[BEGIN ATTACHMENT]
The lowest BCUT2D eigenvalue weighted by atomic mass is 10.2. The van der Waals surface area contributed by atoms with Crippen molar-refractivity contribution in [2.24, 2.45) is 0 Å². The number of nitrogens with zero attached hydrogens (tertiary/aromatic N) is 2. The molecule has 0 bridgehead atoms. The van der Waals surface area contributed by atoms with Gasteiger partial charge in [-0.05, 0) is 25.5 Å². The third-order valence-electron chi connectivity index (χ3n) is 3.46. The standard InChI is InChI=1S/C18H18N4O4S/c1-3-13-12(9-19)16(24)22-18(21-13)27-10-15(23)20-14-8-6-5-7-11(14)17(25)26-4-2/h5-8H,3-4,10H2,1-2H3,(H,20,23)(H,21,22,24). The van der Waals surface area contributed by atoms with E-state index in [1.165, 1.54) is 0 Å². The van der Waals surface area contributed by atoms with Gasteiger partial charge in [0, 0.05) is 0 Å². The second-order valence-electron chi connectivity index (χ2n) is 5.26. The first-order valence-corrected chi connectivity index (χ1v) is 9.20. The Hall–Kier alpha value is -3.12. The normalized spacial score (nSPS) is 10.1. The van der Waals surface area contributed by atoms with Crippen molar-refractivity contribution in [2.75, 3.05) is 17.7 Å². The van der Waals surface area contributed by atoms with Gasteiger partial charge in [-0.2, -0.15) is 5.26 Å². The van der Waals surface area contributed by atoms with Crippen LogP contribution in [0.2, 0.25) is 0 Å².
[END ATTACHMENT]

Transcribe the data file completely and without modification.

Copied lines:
The lowest BCUT2D eigenvalue weighted by atomic mass is 10.2. The van der Waals surface area contributed by atoms with Crippen molar-refractivity contribution in [2.24, 2.45) is 0 Å². The number of nitrogens with zero attached hydrogens (tertiary/aromatic N) is 2. The molecule has 0 bridgehead atoms. The van der Waals surface area contributed by atoms with Gasteiger partial charge in [-0.05, 0) is 25.5 Å². The third-order valence-electron chi connectivity index (χ3n) is 3.46. The standard InChI is InChI=1S/C18H18N4O4S/c1-3-13-12(9-19)16(24)22-18(21-13)27-10-15(23)20-14-8-6-5-7-11(14)17(25)26-4-2/h5-8H,3-4,10H2,1-2H3,(H,20,23)(H,21,22,24). The van der Waals surface area contributed by atoms with E-state index in [1.165, 1.54) is 0 Å². The van der Waals surface area contributed by atoms with Gasteiger partial charge in [0, 0.05) is 0 Å². The second-order valence-electron chi connectivity index (χ2n) is 5.26. The first-order valence-corrected chi connectivity index (χ1v) is 9.20. The Hall–Kier alpha value is -3.12. The normalized spacial score (nSPS) is 10.1. The van der Waals surface area contributed by atoms with Crippen molar-refractivity contribution in [2.75, 3.05) is 17.7 Å². The van der Waals surface area contributed by atoms with Gasteiger partial charge in [-0.2, -0.15) is 5.26 Å². The van der Waals surface area contributed by atoms with Crippen LogP contribution in [0.2, 0.25) is 0 Å².